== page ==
Sure, a cynical person might compare the potential success of Benjamin Gant’s proposed newspaper kiosk and union memorial to opening a store selling cassette tapes or film cameras: Quaint, even nostalgic, and likely flat-lining on arrival.
No matter. Gant’s not inclined to cart around many negative ideas. Heck, there’s barely enough room to change thoughts in the phone booth-sized kiosk he calls Turco’s Last Stand. If his plan is realized, he sees a rebuilt newsstand as a memorial to Seattle’s union and journalism history and to its free-speech ethos.
He sees a place where locals can begin to see inside their city.
“This town has changed a lot, and newspapers aren’t as popular as they were,” he conceded while sitting in the newsstand, a mottled, dented, sheet-metal box made of railroad scrap that squats at Third and Pike. Its interior measures in tens of inches. Its window for survival gets narrower every day.
“This is the last stand of its type,” he said flanked by stacks of the free weeklies and monthlies the stand carries. “And I hope that I can work with the city and make it better than ever.”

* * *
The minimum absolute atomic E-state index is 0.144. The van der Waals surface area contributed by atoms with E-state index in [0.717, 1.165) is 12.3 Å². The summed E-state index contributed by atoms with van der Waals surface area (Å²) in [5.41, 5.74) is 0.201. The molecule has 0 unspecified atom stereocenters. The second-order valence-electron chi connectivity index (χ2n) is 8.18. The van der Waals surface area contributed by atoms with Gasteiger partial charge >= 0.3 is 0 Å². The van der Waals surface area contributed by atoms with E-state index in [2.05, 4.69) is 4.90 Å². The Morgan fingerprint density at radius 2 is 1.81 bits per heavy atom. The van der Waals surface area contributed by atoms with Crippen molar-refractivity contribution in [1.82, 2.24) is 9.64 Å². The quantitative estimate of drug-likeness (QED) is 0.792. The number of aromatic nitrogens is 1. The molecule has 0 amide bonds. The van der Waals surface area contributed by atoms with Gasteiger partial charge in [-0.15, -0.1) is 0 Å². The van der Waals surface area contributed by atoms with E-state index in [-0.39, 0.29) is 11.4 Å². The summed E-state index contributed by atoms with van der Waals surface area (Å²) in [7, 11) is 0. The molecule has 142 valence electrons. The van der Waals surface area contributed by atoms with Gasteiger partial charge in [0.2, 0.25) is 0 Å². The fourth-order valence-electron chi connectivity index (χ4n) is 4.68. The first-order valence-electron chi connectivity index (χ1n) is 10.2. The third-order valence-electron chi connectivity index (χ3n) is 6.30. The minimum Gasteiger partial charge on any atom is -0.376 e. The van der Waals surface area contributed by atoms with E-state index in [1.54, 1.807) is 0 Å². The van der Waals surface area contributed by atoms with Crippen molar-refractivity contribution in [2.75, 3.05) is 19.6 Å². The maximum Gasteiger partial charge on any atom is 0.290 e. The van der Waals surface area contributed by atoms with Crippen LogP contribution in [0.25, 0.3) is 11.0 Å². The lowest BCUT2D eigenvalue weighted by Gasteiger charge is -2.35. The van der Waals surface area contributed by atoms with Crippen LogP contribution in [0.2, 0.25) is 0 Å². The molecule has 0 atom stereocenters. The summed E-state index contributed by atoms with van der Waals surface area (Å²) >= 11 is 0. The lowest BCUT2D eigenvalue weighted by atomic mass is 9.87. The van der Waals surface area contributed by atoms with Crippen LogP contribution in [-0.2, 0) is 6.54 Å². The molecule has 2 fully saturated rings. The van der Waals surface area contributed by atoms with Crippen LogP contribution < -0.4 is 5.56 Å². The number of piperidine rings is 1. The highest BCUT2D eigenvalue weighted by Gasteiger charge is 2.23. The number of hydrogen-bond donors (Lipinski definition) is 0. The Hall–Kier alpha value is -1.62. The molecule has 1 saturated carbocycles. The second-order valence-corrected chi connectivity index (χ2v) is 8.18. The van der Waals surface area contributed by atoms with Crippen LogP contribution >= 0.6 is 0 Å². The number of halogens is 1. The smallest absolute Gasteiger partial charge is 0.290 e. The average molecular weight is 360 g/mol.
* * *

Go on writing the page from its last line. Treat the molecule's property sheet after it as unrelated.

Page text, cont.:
If he has time. The story, in brief, is that the city served an eviction notice to the 100 inch-by-42-inch booth. The Seattle Department of Transportation wants it off the busy sidewalk in the heart of downtown, a location it and its wooden predecessor have used for 87 years.
The department asserts that Gant, 28, barely opens the shack anymore. Aging, the blue box is more slump than stand.
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